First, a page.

Hydrotherapy and Swimming for Children with Autism
Autism is a developmental neurological problem and not the result of psychological factors. Brain studies show that people with autism appear to have structural brain abnormalities with some areas being underdeveloped while others overdeveloped.
Other studies have shown that low-functioning autistic people have slow neural transmission and defects in brain stem development which are related to early stages in the beginning of pregnancy.
Signs of autism:
1. Difficulties with speech and language comprehension.
2. Difficulties with communication, exhibited by a display of superficial expressions, non-initiating communication, difficulty in imitating/mirroring others’ verbal and nonverbal communication, nonstandard tone, and more.
3. Poor social skills: with some or all of the following on display: no eye contact, no social interactions, no playing with friends or seeking adults for support.
4. Attitude to the environment: repetition, resisting changes.
5. Sensory deficiencies: hearing, vision, touch, movement.
Researchers have found that the above difficulties and impairments affect mental development.
Individuals with autism have lots of challenges, with limited access to alternative solutions and sometimes are left with unresolved issues.
According to some international studies, people with autism need understanding and professional therapists who know how to interact in a way that balances demands and instruction with friendly empathy.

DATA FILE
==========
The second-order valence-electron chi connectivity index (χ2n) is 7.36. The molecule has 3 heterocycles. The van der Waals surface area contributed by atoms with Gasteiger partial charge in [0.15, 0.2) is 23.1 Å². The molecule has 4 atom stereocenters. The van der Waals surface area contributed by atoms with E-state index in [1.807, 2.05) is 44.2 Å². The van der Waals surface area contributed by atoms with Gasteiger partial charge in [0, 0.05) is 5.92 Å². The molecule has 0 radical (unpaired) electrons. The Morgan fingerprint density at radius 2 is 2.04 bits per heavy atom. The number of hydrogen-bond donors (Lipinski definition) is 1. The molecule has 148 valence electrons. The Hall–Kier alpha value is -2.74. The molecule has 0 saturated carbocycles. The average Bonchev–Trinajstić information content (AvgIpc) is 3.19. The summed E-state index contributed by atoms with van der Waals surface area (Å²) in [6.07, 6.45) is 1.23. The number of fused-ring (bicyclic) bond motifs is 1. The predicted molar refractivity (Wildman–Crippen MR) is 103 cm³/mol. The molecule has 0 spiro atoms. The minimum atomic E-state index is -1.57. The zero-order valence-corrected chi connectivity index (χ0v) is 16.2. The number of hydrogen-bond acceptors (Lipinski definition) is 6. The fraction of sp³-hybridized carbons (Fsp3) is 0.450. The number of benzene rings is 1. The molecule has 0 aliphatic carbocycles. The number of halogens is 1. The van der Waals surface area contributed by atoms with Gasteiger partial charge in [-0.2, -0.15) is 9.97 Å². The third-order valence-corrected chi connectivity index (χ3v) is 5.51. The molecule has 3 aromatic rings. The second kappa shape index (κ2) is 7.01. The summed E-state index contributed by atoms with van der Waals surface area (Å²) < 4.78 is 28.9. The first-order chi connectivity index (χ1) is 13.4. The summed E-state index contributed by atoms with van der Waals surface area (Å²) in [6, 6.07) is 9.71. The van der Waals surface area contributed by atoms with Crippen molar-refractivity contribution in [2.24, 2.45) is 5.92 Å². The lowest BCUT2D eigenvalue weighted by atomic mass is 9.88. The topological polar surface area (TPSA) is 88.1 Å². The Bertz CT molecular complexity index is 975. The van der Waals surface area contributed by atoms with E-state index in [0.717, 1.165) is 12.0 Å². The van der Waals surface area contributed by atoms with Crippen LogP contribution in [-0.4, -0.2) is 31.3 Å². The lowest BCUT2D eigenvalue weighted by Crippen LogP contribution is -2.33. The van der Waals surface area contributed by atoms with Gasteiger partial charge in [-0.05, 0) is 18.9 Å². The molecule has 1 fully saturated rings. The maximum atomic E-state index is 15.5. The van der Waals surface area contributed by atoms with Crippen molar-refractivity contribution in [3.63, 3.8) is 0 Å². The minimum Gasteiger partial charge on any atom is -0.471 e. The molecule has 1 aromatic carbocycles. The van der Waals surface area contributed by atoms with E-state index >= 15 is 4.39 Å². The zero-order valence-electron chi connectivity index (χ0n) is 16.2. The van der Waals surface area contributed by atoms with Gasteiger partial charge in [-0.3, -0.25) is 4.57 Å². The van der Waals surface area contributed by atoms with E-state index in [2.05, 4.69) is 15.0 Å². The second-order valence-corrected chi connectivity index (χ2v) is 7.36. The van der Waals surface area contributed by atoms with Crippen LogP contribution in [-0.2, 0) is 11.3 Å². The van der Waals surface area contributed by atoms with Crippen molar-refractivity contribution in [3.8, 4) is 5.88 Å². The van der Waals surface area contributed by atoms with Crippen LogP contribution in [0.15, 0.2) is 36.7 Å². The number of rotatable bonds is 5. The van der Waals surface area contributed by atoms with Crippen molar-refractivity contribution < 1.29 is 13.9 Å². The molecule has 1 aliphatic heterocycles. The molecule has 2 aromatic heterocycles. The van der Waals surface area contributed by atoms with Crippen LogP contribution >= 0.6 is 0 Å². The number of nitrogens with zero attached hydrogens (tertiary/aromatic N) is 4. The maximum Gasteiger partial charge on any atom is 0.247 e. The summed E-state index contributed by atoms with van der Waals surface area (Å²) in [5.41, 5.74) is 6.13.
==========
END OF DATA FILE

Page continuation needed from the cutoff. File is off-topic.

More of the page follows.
People with autism usually (but not always) think visually.
Below are some tips and principals that can be implemented in a swim/hydrotherapy session with a person identified with Autism:
Define the space you are going to use and maintain consistency so that your student/s will come back to the same familiar space. Borders are created by objects, skin tape, and other visual aids.
Have a plan that has integrity and consistency and start with 1-2 items. Then repeat activities with the familiar items for a few sessions before introducing the next part of your plan. Keep the same routine and always start and finish with the items that your student mastered. Routines help create order and provide understanding and confidence. The schedule should be checked after completing a task.
Routines help to establish behaviors that are necessary for success in daily life experiences.
Long sequences of verbal instructions should be avoided as remembering a long sequence is not possible. One or two simple tasks can be either written if the person knows how to read, otherwise visual representations of the task should be utilized.
Keep it simple
Do not offer a visual and auditory message at the same time as they cannot operate on two channels at the same time. Instructions should be visual and concrete.
Use their strengths
Use what they like to give instructions as they are extremely good in being focused on one thing that they find interesting.
Try to protect them from an hectic environment as loud noises and bright flashes or rattles (for example: direct sun or a neon light) can overwhelm them. Find the quietest corner in the pool.
People with autism who "swing" all the time need help to regulate their nervous system so they can relax. Some relax if you let them wear a "sensory vest", be hugged gently (as touch is usually the most reliable sense), or float using a head pillow and floats around the knees.
Some children with autism sing better than talk and will respond better if you sing the instructions words to them.
Give them positive feedback and say NO when it is required.
Firm and friendly
As the teacher you should maintain a positive firm, authoritative yet friendly manner.
(Written by © Anat Juran)